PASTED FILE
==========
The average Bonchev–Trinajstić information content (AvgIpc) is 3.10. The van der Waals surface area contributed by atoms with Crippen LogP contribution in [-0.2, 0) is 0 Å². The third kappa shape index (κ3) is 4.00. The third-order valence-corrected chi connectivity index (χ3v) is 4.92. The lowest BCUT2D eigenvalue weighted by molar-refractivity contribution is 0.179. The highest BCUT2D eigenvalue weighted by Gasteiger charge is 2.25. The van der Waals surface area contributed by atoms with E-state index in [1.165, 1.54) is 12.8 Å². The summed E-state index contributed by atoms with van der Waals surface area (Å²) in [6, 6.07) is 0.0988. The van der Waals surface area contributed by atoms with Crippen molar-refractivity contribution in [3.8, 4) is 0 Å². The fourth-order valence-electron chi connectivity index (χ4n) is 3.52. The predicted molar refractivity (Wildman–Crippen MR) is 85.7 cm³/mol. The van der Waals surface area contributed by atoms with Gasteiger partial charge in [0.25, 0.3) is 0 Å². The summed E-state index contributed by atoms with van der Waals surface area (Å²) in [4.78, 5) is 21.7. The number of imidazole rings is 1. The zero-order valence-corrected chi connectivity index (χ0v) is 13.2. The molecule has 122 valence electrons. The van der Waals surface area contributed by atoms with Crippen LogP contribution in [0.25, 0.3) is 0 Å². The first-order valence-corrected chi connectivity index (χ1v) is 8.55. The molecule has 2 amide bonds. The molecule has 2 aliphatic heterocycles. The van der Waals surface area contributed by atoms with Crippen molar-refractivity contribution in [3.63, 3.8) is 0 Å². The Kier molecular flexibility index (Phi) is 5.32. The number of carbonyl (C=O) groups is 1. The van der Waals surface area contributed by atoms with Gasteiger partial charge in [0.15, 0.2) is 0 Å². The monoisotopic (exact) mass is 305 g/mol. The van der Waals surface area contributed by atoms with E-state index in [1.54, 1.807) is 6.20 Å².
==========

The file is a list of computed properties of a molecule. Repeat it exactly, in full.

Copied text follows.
The average Bonchev–Trinajstić information content (AvgIpc) is 3.10. The van der Waals surface area contributed by atoms with Crippen LogP contribution in [-0.2, 0) is 0 Å². The third kappa shape index (κ3) is 4.00. The third-order valence-corrected chi connectivity index (χ3v) is 4.92. The lowest BCUT2D eigenvalue weighted by molar-refractivity contribution is 0.179. The highest BCUT2D eigenvalue weighted by Gasteiger charge is 2.25. The van der Waals surface area contributed by atoms with E-state index in [1.165, 1.54) is 12.8 Å². The summed E-state index contributed by atoms with van der Waals surface area (Å²) in [6, 6.07) is 0.0988. The van der Waals surface area contributed by atoms with Crippen molar-refractivity contribution in [3.8, 4) is 0 Å². The fourth-order valence-electron chi connectivity index (χ4n) is 3.52. The predicted molar refractivity (Wildman–Crippen MR) is 85.7 cm³/mol. The van der Waals surface area contributed by atoms with Gasteiger partial charge in [0.25, 0.3) is 0 Å². The summed E-state index contributed by atoms with van der Waals surface area (Å²) in [4.78, 5) is 21.7. The number of imidazole rings is 1. The zero-order valence-corrected chi connectivity index (χ0v) is 13.2. The molecule has 122 valence electrons. The van der Waals surface area contributed by atoms with Crippen LogP contribution in [0.25, 0.3) is 0 Å². The first-order valence-corrected chi connectivity index (χ1v) is 8.55. The molecule has 2 amide bonds. The molecule has 2 aliphatic heterocycles. The van der Waals surface area contributed by atoms with Crippen molar-refractivity contribution in [3.63, 3.8) is 0 Å². The Kier molecular flexibility index (Phi) is 5.32. The number of carbonyl (C=O) groups is 1. The van der Waals surface area contributed by atoms with Gasteiger partial charge in [0.15, 0.2) is 0 Å². The monoisotopic (exact) mass is 305 g/mol. The van der Waals surface area contributed by atoms with E-state index in [1.54, 1.807) is 6.20 Å².